When might - in all your spare time (ah ha ha) you, Steve & Gary get together & design me a 40' to 45' version - so I can go cruising????
    PLEASE, oh Please. Promis I'll take y'all for a sail, honest!!!!!

    Also from me - thanks to everyone for all the 'feeds' on BP-5. The 'sailing anarchy' video of - a complete tour of the boat - is without doubt the best insite to BP-5 (or any boat - for that matter) that I've ever seen.

    Thanks to 'S-A' for the presentation & I sure hope they keep us informed with BP-5's continued sailing.

    Thanks again everyone. I really enjoyed it & learned a whole lot also.

    Now back to real matters - can I please win a $300 million dollar lotto - so I can get one of those - just to play at cruising. Yeh - right - ha ha NOT likely in 100 life times BUT - all sailors live in hope. Ciao, james fab 2012 to y'all.
     
  10. oldsailor7
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    oldsailor7 Senior Member

    "Ciao, james fab 2012 to y'all."
    LOL James. :D
    And the same to you. :cool:
     
  11. Gary Baigent
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    Gary Baigent Senior Member

    Here you are James, cruising 40 main hull - but I take no resposibility; the last is the float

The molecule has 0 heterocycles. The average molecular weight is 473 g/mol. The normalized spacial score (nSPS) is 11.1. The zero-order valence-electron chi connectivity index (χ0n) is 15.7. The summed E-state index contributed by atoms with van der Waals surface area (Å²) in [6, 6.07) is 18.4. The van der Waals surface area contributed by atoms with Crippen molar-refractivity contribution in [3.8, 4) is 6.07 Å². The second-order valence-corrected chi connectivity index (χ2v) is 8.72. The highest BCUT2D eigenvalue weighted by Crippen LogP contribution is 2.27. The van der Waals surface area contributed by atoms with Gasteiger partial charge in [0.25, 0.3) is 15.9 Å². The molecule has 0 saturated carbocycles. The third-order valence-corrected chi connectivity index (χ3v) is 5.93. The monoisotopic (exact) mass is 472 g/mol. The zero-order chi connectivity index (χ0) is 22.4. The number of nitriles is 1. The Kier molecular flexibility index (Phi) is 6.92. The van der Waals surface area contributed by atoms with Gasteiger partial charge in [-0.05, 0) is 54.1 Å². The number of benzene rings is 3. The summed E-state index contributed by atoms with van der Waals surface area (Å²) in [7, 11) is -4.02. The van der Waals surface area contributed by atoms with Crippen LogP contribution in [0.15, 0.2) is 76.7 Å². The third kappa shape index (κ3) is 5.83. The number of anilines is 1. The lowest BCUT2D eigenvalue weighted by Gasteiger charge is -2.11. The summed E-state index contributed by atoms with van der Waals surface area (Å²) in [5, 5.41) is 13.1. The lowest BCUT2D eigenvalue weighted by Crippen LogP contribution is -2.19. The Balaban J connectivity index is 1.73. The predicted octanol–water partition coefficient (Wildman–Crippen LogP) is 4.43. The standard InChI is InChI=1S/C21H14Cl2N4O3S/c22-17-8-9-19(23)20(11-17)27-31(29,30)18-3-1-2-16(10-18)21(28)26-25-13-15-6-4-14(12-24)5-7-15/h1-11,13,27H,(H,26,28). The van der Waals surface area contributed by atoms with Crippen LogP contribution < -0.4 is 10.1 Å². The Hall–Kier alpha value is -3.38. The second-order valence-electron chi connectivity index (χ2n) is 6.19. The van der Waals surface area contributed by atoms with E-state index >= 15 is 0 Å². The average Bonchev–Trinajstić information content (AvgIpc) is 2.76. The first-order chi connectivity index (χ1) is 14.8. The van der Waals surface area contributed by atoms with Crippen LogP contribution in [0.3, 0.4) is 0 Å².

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  12. Corley
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    Corley epoxy coated

  13. Silver Raven
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    Silver Raven Senior Member

    G'day 'Corley' Wow - 60' x 8 tonne X WOW !!!! What do you think it costs?

    IT sure is a wow-factor boat. Oh my golly gosh. Ciao, james

    Thanks Doug for the drawings - but I'll need far more education to understand them.

    & thanks - young fella. To U too. jj
     
  14. Corley
    Joined: Oct 2009
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    Corley epoxy coated

    Translation originally posted by "Laurent" on SA's Ocean Racing Forum

    One last quick translation; this is the analysis by Marcel Van Triest, I found it here:

    http://www.voile.banquepopulaire.fr/Maxi-Trimaran-Banque-Populaire-V/Banque-Populaire-V-nouveau-detenteur-du-Trophee-Jules-Verne-7098.html#suite

    I did not find any place on the web to get to re-runs of the arrival in Brest.

    Here is what Marcel Van Triest, landbased navigator says: